New York artists can now apply for monthly payments of $1,000 — or full-time jobs — through a popular new state program.
“I started this collection during COVID,” artist Judy Thomas said, opening a trash bag full of neatly flattened plastic food wrappers Friday in her Newburgh studio.
Many of her pieces provide commentary on the environment and consumerism.
They require much space and time to complete.
What You Need To Know
- New York artists can now apply for monthly payments of $1,000 — or full-time jobs — through a popular new state program
- The plan is being administered by Creatives Rebuild New York, a program supported by $125 million from arts and social justice foundations
- The monthly payments will last for 18 months and funding for the job program will last three years
“I would really benefit from a grant,” she said. “I would like to really explore putting this together in a large, colorful, collage, abstract way.”
Thomas was excited to learn about Creatives Rebuild New York, a program supported by $125 million from arts and social justice foundations.
The money will fund 300 full-time, arts-related jobs with nonprofits or governments paying $65,000 a year. It will also fund $1,000 monthly stipends to 2,400 artists.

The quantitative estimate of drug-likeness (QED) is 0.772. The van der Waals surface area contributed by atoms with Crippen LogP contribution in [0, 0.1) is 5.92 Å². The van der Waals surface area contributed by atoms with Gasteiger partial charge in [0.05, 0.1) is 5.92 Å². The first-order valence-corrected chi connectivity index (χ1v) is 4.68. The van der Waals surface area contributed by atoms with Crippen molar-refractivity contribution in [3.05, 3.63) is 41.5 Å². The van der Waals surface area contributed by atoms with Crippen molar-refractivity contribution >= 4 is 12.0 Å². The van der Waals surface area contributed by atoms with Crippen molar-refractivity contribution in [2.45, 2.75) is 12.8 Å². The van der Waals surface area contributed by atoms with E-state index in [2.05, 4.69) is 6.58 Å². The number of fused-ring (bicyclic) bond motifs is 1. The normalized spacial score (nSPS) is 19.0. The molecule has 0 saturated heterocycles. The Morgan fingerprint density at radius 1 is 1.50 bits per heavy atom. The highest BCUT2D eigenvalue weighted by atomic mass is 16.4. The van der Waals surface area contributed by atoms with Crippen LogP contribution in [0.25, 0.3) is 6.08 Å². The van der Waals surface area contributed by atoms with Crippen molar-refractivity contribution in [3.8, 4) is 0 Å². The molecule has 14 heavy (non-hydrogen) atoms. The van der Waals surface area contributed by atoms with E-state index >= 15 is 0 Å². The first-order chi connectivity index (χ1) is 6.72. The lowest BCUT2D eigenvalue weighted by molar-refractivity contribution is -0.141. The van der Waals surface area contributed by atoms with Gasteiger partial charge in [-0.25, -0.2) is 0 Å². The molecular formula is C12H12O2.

This part intrigued Thomas.
“I found myself, like many other artists, having to take a full-time job to be able to support a studio,” she said of her decades-long art career. “It would be important for me to have a stipend that I wouldn’t have to worry about paying my bills as much. I could have more time in studio.”
The program’s director, Sarah Calderon, said in a Zoom interview Friday there has already been a positive response to the plan, which was shaped by a think tank that included business professionals and artists.
She said 6,000 artists have applied for either the monthly payments or the jobs since the program began accepting applications on Feb. 14.
“It would be wonderful if it could ease the burden on some folks in their daily lives and increased well-being,” Calderon said, “and help them support their creative practice in whatever way they choose and think it important for them.”
The monthly payments last for 18 months and funding for the job program will last three years.
Calderon and several other artists said Friday they hope this shorter-term program is successful enough to encourage lawmakers and community leaders to support longer-term investments in the arts.